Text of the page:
Dr Beelman highlights that there is ongoing interest in the scientific community in exploring the association between soil health and human health. He believes that ERGO may well be a definitive connection, and that understanding how to increase ERGO content in the American diet could be transformative in improving long-term health outcomes. By showing how agricultural practices can enhance the nutritional value of commonly consumed crops, his work paves the way for dietary improvements that could combat chronic diseases and improve overall health outcomes worldwide. This approach to agriculture highlights the potential of altering dietary guidelines and public health discussions to include ERGO and its significance in human health.

Paving the Path for Future Research

Dr Robert Beelman’s research stands at the crossroads of agriculture, nutrition, and health. His work not only illuminates the intricate connections between these domains but also guides future scientific inquiries. In the past, fungi that produced penicillin played a pivotal role in improving public health when infectious diseases posed a significant threat. However, today, chronic inflammatory diseases have become widespread, affecting 70% of Americans. In this context, the presence of ERGO-producing fungi in our agricultural soils may bring about a more subtle yet potentially enduring enhancement in our overall health outcomes. Dr Beelman’s research challenges us to reconsider the impact of our dietary choices and farming practices on our well-being, with the potential for profound and lasting improvements.






Dr Robert B Beelman
Professor Emeritus of Food Science
Director, Center for Plant and Mushroom Foods for Health
Penn State College of Agricultural Sciences
University Park, PA

Dr Robert Beelman is a distinguished figure in the field of food science. His academic journey began with a BS in Biology from Capital University, followed by an MS and a PhD in Food Technology from The Ohio State University. Dr Beelman works on enhancing the nutritional and medicinal value of cultivated mushrooms, exploring regenerative agricultural practices to improve nutrient density in the food supply, and evaluating ergothioneine as a potential longevity vitamin to mitigate chronic diseases of ageing. He has hypothesised a significant role for soil-borne fungi in increasing ergothioneine levels in crops, which is crucial for human health. His advocacy extends into the realm of regenerative farming, emphasising the reduction of severe tillage, the use of cover crops, and minimising synthetic fertilisers and pesticides to boost soil health and, consequently, human health. Dr Beelman’s scholarly contributions not only shed light on the importance of mushrooms and soil health in our diet but also transform our understanding of nutrition and its impact on long-term health outcomes.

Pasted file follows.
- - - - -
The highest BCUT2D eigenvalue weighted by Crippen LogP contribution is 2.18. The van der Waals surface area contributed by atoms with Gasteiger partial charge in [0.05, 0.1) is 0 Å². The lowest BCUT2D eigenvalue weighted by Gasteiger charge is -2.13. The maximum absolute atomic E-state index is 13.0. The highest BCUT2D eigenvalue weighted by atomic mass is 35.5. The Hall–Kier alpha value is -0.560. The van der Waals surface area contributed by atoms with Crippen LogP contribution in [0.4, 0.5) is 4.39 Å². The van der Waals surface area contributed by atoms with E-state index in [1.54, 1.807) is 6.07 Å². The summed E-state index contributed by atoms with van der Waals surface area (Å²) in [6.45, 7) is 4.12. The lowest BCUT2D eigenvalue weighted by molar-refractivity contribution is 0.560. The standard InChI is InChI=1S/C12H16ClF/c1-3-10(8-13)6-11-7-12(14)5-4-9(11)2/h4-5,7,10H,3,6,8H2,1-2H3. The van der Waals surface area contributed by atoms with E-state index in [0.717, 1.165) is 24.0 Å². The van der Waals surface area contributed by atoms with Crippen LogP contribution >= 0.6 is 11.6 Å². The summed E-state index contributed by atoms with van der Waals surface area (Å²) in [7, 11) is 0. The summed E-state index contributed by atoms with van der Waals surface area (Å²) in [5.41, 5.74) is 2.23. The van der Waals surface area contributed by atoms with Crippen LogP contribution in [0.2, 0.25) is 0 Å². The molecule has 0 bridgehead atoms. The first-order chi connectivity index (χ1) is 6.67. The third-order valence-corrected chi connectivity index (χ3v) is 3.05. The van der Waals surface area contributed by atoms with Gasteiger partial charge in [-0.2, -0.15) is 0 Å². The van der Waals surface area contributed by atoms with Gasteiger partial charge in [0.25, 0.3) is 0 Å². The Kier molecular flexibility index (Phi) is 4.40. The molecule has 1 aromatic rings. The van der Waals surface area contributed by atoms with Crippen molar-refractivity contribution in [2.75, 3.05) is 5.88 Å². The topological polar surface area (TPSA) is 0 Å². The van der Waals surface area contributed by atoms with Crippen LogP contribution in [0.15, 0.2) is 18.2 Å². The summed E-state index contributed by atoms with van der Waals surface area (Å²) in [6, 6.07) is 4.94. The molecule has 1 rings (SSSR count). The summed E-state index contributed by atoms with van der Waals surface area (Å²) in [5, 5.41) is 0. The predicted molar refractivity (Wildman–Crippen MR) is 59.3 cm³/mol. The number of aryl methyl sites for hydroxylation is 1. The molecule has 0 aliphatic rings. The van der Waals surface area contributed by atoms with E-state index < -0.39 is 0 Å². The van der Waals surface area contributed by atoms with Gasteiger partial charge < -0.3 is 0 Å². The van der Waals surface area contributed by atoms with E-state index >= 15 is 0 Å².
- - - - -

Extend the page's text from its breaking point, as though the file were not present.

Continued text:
E: rbb6@psu.edu

W: https://foodscience.psu.edu/directory/rbb6


Pennsylvania State University

Dr Michael Kalaras

Dr Allen Phillips

Dr Sjoerd Duiker

Dr John Richie (deceased)

Dr Zach Bitzer

Vanderbilt University

Dr Wellington Pham

United States Department of Agriculture/Agricultural Research Service

Dr Wade Heller


Dr Beelman is grateful for the continued support from his esteemed colleagues, particularly the dedication from those at the Center for Plant and Mushroom Foods for Health, who have been instrumental to this work.


RB Beelman, AT Phillips, JP Richie, et al., Health consequences of improving the content of ergothioneine in the food supply, FEBS Letters, 2022, 596(10), 1231–1240. DOI: https://doi.org/10.1002/1873-3468.14268

RB Beelman, Is a Powerhouse Nutrient Hiding in Plain Sight?, Food Technology, 2022, 76, 96.

RB Beelman, JP Richie, AT Phillips, et al., Soil Disturbance Impact on Crop Ergothioneine Content Connects Soil and Human Health, Agronomy, 2021, 11(11), 2278. DOI: https://doi.org/10.3390/agronomy11112278

RB Beelman, MD Kalaras, AT Phillips, JP Richie Jr, Is Ergothioneine a ‘Longevity Vitamin’ Limited in the American Diet?, Journal of Nutritional Science, 2020, 9, e52, DOI: https://doi.org/10.1017/jns.2020.44

RB Beelman, MD Kalaras, JP Richie, Micronutrients and Bioactive Compounds in Mushrooms: A Recipe for Healthy Aging?, Nutrition Today, 2019, 54(1), 16–22. DOI: https://doi.org/10.1097/NT.0000000000000315